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Source:Williams, Lyn. Waikato Times; Hamilton, New Zealand [Hamilton, New Zealand]11 Dec 2015: 8.

Thomas Qualtrough does not seem to have made much of a stir during his time as a Hamilton Borough councillor (1882, 1892-95), but in 1886 his became a household name throughout New Zealand with tales of the "saurian monster" that had robbed his slaughterhouse. Qualtrough and White were butchers, with a shop in Victoria Street since early 1881. Their slaughterhouse and its associated paddocks were near Frankton railway station and close to the Waitawhiriwhiri Stream that winds its way through Frankton to the Waikato River.

One day in October 1886, Qualtrough and White's employees killed three animals and left the carcasses hanging in the building overnight. The next morning, the lower half of the door was open, one sheep had been pulled down, most of its meat gone and the smaller bones crushed to pieces. In the mud outside were large footprints: a round centre pad with three flat toes about four inches (10cm) across. Traps were laid to capture this unknown monster but the "Alligator Guard" failed to catch it, despite fresh footprints appearing.

It was not the monster's first appearance, as two weeks earlier William Castleton's sons had seen a huge creature swimming in the creek. Theories as to its identity abounded: an alligator? tiger? taniwha? the tuna-roa (large eel) of Maori legend? Or perhaps a seal that had swum upstream from the sea? The boys' description was of a four- legged creature more than a metre long and covered with brown scales. Reports came to light of a similar creature seen in the Waikato River near Huntly. Spoofs also developed, with a staged unveiling of a straw replica, and bootmaker Daniel Salmon guaranteeing to make footwear for it or any man. The Waikato Times commented: "a good joke is worth keeping alive".

Joke or not, it did Qualtrough's business no harm. He and GE White opened a second shop in Hamilton East in 1882. In 1887 they dissolved their partnership and Qualtrough continued in business alone. He supplied meat to Waikato Hospital for many years. Fire destroyed the butcher's shop in the great fire of December 1895, but Qualtrough's house behind it was saved. He gave up the butchery in 1902, as he gave too much credit and was making a loss. He returned to contract work.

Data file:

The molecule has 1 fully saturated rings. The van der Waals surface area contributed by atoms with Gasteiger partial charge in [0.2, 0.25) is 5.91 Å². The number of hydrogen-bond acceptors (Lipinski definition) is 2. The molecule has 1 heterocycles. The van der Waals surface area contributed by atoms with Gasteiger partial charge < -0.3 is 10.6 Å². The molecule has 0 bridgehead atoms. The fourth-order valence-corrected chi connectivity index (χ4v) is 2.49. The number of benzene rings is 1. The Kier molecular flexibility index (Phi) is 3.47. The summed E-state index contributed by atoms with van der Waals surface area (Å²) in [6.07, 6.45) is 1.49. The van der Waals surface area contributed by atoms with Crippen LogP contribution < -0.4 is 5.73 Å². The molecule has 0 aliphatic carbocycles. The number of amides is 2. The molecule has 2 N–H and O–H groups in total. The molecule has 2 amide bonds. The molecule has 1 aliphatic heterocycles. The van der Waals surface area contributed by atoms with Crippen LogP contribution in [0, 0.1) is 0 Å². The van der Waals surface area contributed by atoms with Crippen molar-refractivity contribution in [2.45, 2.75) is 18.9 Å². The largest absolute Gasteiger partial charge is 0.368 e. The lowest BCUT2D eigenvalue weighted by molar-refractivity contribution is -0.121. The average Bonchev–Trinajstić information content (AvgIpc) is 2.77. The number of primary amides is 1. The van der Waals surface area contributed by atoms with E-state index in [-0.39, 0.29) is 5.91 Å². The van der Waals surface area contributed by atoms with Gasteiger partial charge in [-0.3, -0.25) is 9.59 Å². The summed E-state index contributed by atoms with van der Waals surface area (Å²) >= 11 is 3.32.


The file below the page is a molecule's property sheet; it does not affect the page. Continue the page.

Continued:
Qualtrough came from the Isle of Man aged six years and grew up on the family's farm in East Tamaki. In the 1870s he worked for Josiah Firth at Matamata, then did ploughing on contract. According to his son James, interviewed by HCM Norris for his book "Armed Settlers", on Sundays at Matamata the men would amuse themselves with ploughing and boxing contests. A large German dominated the boxing. Qualtrough met him and won on tactics: by retreating and keeping out of reach until the German was exhausted, he managed to get in a punishing blow.

In 1885 Qualtrough married Mary Ann Prince. She died at their home in Mill St in 1932 and Qualtrough shifted to Auckland. Qualtrough's later years were again headline news: his success as a veteran bowler (he won one match because the other 90+ year-olds failed to show up!), his 93rd birthday and his 94th birthday all made the newspapers. Although he didn't take up bowls until he was 80, he became a prominent member of the West End club in Herne Bay.

Thomas Qualtrough died in 1944 aged 94 and was survived by his son, five daughters, 14 grandchildren and two great-grandchildren. He was buried with Mary Ann in Hamilton East Cemetery.


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